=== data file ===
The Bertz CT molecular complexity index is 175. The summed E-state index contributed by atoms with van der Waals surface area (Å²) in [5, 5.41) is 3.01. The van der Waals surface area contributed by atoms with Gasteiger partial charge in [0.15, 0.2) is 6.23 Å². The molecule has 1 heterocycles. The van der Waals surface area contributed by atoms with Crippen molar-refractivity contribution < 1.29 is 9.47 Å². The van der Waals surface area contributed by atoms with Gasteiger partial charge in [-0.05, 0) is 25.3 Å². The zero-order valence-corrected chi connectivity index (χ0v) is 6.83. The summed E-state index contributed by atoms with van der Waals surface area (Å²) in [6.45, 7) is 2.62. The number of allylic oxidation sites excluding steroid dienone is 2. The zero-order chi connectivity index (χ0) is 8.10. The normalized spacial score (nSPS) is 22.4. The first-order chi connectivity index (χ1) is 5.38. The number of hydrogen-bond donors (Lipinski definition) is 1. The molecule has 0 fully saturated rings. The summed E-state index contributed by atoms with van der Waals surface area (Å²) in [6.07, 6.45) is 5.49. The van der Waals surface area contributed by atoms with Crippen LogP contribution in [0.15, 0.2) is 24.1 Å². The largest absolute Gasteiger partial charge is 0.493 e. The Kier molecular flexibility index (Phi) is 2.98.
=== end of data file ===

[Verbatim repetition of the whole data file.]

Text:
The Bertz CT molecular complexity index is 175. The summed E-state index contributed by atoms with van der Waals surface area (Å²) in [5, 5.41) is 3.01. The van der Waals surface area contributed by atoms with Gasteiger partial charge in [0.15, 0.2) is 6.23 Å². The molecule has 1 heterocycles. The van der Waals surface area contributed by atoms with Crippen molar-refractivity contribution < 1.29 is 9.47 Å². The van der Waals surface area contributed by atoms with Gasteiger partial charge in [-0.05, 0) is 25.3 Å². The zero-order valence-corrected chi connectivity index (χ0v) is 6.83. The summed E-state index contributed by atoms with van der Waals surface area (Å²) in [6.45, 7) is 2.62. The number of allylic oxidation sites excluding steroid dienone is 2. The zero-order chi connectivity index (χ0) is 8.10. The normalized spacial score (nSPS) is 22.4. The first-order chi connectivity index (χ1) is 5.38. The number of hydrogen-bond donors (Lipinski definition) is 1. The molecule has 0 fully saturated rings. The summed E-state index contributed by atoms with van der Waals surface area (Å²) in [6.07, 6.45) is 5.49. The van der Waals surface area contributed by atoms with Crippen LogP contribution in [0.15, 0.2) is 24.1 Å². The largest absolute Gasteiger partial charge is 0.493 e. The Kier molecular flexibility index (Phi) is 2.98.